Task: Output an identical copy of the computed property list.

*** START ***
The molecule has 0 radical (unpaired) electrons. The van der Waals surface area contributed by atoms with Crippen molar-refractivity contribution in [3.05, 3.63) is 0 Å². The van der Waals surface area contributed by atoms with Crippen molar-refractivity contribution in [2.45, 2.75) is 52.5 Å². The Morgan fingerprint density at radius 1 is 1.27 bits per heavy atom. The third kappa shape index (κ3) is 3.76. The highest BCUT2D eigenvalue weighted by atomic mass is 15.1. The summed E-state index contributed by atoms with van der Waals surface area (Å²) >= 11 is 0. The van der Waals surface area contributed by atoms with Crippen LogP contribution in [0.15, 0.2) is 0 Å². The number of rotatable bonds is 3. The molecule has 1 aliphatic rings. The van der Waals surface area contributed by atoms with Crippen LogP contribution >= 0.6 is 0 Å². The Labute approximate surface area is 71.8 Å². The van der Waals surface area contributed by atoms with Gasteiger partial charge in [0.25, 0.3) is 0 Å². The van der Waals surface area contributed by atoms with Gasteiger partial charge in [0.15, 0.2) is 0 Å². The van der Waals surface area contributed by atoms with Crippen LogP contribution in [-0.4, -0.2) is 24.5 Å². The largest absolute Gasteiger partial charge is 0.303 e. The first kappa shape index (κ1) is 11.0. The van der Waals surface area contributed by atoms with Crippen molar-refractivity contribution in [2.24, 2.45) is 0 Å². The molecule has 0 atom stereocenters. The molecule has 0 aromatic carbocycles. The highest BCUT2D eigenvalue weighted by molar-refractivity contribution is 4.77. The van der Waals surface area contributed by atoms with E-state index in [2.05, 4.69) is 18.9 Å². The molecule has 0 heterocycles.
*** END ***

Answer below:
The molecule has 0 radical (unpaired) electrons. The van der Waals surface area contributed by atoms with Crippen molar-refractivity contribution in [3.05, 3.63) is 0 Å². The van der Waals surface area contributed by atoms with Crippen molar-refractivity contribution in [2.45, 2.75) is 52.5 Å². The Morgan fingerprint density at radius 1 is 1.27 bits per heavy atom. The third kappa shape index (κ3) is 3.76. The highest BCUT2D eigenvalue weighted by atomic mass is 15.1. The summed E-state index contributed by atoms with van der Waals surface area (Å²) >= 11 is 0. The van der Waals surface area contributed by atoms with Crippen LogP contribution in [0.15, 0.2) is 0 Å². The number of rotatable bonds is 3. The molecule has 1 aliphatic rings. The van der Waals surface area contributed by atoms with Crippen LogP contribution >= 0.6 is 0 Å². The Labute approximate surface area is 71.8 Å². The van der Waals surface area contributed by atoms with Gasteiger partial charge in [0.25, 0.3) is 0 Å². The van der Waals surface area contributed by atoms with Gasteiger partial charge in [0.15, 0.2) is 0 Å². The van der Waals surface area contributed by atoms with Crippen LogP contribution in [-0.4, -0.2) is 24.5 Å². The largest absolute Gasteiger partial charge is 0.303 e. The first kappa shape index (κ1) is 11.0. The van der Waals surface area contributed by atoms with Crippen molar-refractivity contribution in [2.24, 2.45) is 0 Å². The molecule has 0 atom stereocenters. The molecule has 0 aromatic carbocycles. The highest BCUT2D eigenvalue weighted by molar-refractivity contribution is 4.77. The van der Waals surface area contributed by atoms with E-state index in [2.05, 4.69) is 18.9 Å². The molecule has 0 heterocycles.